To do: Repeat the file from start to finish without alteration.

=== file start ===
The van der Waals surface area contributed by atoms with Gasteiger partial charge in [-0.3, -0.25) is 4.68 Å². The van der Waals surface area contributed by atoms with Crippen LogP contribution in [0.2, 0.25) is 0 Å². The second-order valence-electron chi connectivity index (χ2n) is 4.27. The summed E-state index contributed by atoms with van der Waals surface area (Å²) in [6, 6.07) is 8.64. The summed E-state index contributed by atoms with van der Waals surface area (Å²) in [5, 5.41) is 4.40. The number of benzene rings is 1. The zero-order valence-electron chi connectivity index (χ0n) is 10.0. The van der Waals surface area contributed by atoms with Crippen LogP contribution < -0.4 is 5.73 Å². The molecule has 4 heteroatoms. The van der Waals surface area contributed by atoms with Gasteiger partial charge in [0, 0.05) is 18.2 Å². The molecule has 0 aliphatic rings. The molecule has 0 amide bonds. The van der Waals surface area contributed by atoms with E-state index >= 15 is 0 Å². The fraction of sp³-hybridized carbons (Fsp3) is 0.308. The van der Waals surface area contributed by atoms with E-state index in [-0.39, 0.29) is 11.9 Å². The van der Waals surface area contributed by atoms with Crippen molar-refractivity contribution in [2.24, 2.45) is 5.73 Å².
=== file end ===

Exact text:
The van der Waals surface area contributed by atoms with Gasteiger partial charge in [-0.3, -0.25) is 4.68 Å². The van der Waals surface area contributed by atoms with Crippen LogP contribution in [0.2, 0.25) is 0 Å². The second-order valence-electron chi connectivity index (χ2n) is 4.27. The summed E-state index contributed by atoms with van der Waals surface area (Å²) in [6, 6.07) is 8.64. The summed E-state index contributed by atoms with van der Waals surface area (Å²) in [5, 5.41) is 4.40. The number of benzene rings is 1. The zero-order valence-electron chi connectivity index (χ0n) is 10.0. The van der Waals surface area contributed by atoms with Crippen LogP contribution < -0.4 is 5.73 Å². The molecule has 4 heteroatoms. The van der Waals surface area contributed by atoms with Gasteiger partial charge in [0, 0.05) is 18.2 Å². The molecule has 0 aliphatic rings. The molecule has 0 amide bonds. The van der Waals surface area contributed by atoms with E-state index >= 15 is 0 Å². The fraction of sp³-hybridized carbons (Fsp3) is 0.308. The van der Waals surface area contributed by atoms with E-state index in [-0.39, 0.29) is 11.9 Å². The van der Waals surface area contributed by atoms with Crippen molar-refractivity contribution in [2.24, 2.45) is 5.73 Å².